Bologna porticoes and the women’s marches

I took the picture last Thursday in Bologna before the women’s marches. There’s something so calming about Bologna. It manages to be lively and vibrant without feeling chaotic. It’s also one of Italy’s oldest university cities (yet feels more like a big town), is home to so much cultural and political activity. I sat in a bar in via Zamboni’s university area, amidst students on laptops and various flashbacks to my own student days in 1990s Manchester.

On Sunday at the Women’s March in Milan there were women younger than this who got up and shared their stories, stories we can imagine. On Saturday I went to the Women’s March in Rome and heard other stories from other women. There was Asia Argento and other women who’ve worked all their lives for women’s rights, women who’ve lived a lifetime and share experiences of that lifetime. I got the lowdown on menopause. I need other women to tell me how they did it, to give me the nitty gritty this-is-how-it-is-sweetheart because at the end of the day we’re living in women’s bodies. I might find the social definition of woman problematic but the truth is I’m still a woman with periods and a body that’s been through childbirth and hormones that are rapidly turning me into this middle aged woman and I never knew until it’s happening now just quite how liberating that could be. So I listened to it all, met new faces and saw old ones and was so glad to see them.

Of course some of us will never be involved in politics. We’re far too busy drowning in the myth of having it all, the one where we’re supposed to have perfect families and brilliant careers and sex at least three times a week with our partners when actually most of the time we’d rather sleep. We’re the daughters of the witches, or rather the semi-witches who were still working out how to do it all themselves and mixed messages became rooted in our conscience. Our politics become the everyday, our lives, our work, the way we educate our children. The voice in my head tells me stop being sentimental. It’s not sentimentalism, it’s our own form of politics. Where women don’t feel they’re heard, they’ll find a way. Where women feel their children are being educated by other people’s values, where they see a society moving in a certain direction, where they feel they’ve been stripped of the age-old communities that fed them and nourished them, they’ll still find a way.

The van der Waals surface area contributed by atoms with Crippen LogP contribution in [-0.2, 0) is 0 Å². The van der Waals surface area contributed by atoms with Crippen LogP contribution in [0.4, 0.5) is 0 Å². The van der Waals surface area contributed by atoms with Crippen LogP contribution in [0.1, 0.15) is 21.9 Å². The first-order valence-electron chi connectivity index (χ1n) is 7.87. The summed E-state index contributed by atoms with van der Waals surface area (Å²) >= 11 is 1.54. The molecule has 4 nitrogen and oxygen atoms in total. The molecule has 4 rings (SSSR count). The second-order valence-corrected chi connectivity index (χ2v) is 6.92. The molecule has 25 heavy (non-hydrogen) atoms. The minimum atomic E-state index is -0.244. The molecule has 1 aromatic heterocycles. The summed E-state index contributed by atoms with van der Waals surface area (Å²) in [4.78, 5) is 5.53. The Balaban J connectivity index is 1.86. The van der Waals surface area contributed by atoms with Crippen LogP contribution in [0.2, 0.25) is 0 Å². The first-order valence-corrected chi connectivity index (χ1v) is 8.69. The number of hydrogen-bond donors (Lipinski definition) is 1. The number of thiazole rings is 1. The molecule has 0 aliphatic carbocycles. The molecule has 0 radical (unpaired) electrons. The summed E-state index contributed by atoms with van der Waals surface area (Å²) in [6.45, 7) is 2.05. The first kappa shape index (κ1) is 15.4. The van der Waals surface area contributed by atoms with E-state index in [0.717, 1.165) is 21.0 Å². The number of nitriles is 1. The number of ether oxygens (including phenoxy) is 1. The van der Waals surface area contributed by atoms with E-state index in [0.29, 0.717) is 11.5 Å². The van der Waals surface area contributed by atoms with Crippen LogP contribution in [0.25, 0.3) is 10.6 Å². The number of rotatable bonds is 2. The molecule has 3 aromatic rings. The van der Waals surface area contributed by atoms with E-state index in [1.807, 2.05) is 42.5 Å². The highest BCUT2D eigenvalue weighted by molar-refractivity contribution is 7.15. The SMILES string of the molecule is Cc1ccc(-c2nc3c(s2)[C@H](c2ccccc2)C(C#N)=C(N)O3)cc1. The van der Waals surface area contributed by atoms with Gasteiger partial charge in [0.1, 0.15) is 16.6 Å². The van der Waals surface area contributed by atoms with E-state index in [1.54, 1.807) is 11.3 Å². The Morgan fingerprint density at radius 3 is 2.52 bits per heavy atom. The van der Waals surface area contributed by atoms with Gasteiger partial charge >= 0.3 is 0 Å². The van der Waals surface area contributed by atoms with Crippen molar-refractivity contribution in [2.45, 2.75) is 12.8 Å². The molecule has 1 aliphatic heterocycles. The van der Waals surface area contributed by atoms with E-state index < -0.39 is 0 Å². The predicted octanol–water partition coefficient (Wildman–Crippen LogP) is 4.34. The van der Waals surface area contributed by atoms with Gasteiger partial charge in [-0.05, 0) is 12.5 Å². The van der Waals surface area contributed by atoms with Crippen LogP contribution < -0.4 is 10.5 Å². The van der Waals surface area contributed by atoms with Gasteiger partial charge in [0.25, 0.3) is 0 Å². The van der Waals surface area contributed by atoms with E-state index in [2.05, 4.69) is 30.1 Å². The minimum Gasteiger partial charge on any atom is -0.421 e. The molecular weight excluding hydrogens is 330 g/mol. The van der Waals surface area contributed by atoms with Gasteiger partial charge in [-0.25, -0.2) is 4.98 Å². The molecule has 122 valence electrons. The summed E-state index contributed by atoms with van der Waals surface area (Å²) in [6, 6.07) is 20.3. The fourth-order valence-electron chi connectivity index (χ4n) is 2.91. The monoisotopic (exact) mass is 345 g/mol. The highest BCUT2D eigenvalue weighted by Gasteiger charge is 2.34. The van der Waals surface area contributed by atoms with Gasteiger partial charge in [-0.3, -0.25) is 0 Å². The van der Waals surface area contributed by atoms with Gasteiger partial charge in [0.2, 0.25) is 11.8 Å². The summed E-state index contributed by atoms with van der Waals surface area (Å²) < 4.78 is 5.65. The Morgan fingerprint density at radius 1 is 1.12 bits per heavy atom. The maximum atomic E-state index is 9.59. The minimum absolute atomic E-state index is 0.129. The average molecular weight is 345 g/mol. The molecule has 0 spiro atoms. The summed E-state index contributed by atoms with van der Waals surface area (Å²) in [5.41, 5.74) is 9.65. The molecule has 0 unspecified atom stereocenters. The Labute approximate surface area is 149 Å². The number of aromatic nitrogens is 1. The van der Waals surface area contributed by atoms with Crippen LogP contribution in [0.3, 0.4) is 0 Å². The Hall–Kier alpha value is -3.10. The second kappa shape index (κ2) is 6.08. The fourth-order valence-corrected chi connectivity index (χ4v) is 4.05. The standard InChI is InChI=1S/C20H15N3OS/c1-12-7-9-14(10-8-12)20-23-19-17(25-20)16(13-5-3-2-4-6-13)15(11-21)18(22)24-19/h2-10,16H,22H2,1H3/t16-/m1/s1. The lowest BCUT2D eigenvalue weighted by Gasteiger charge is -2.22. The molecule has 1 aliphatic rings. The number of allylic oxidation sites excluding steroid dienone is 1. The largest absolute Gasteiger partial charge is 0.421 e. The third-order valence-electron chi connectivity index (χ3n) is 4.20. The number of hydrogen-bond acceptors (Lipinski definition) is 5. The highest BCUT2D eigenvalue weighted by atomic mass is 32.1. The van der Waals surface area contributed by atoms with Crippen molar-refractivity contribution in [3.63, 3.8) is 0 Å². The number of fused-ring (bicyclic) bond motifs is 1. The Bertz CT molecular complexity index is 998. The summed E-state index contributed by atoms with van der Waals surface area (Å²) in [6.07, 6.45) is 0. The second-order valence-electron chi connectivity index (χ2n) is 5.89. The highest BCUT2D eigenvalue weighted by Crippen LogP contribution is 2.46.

Like a friend said to me on Sunday, it’s sisterhood. And it’s very real. Not that men aren’t invited, but really, there are some pretty good reasons why sometimes we need this private party. To quote Gloria Steinem, “The truth will set you free, but first it will piss you off.” Really piss you off.

It’s a #metoo that feels permanently fused with a fuck you, even though you have this voice that tells you there’s always another side to any story and maybe I’m playing the victim. That’s where the social conditioning kicks in. Keep quiet, don’t complain, think how lucky you are, be grateful, the slightly more sophisticated version that they’ll throw at you where you’re supposed to float off into some calm state and forget about all this – permanently, and shut up while you’re at it. I have no intention whatsoever of shutting up. Besides, I’ve realised it’s good for my kids. It causes them to ask questions, difficult ones. Oh, you don’t like that idea? But aren’t you the ones who are always telling me to do what’s good for my kids?

The Bologna porticoes say it all. You walk through one, and then you walk through another. What matters is that you keep walking. And sometimes you will only keep walking if there are other women walking with you. The crucial part is that there are women walking with you. It’s where me becomes we, and that is always the difference.

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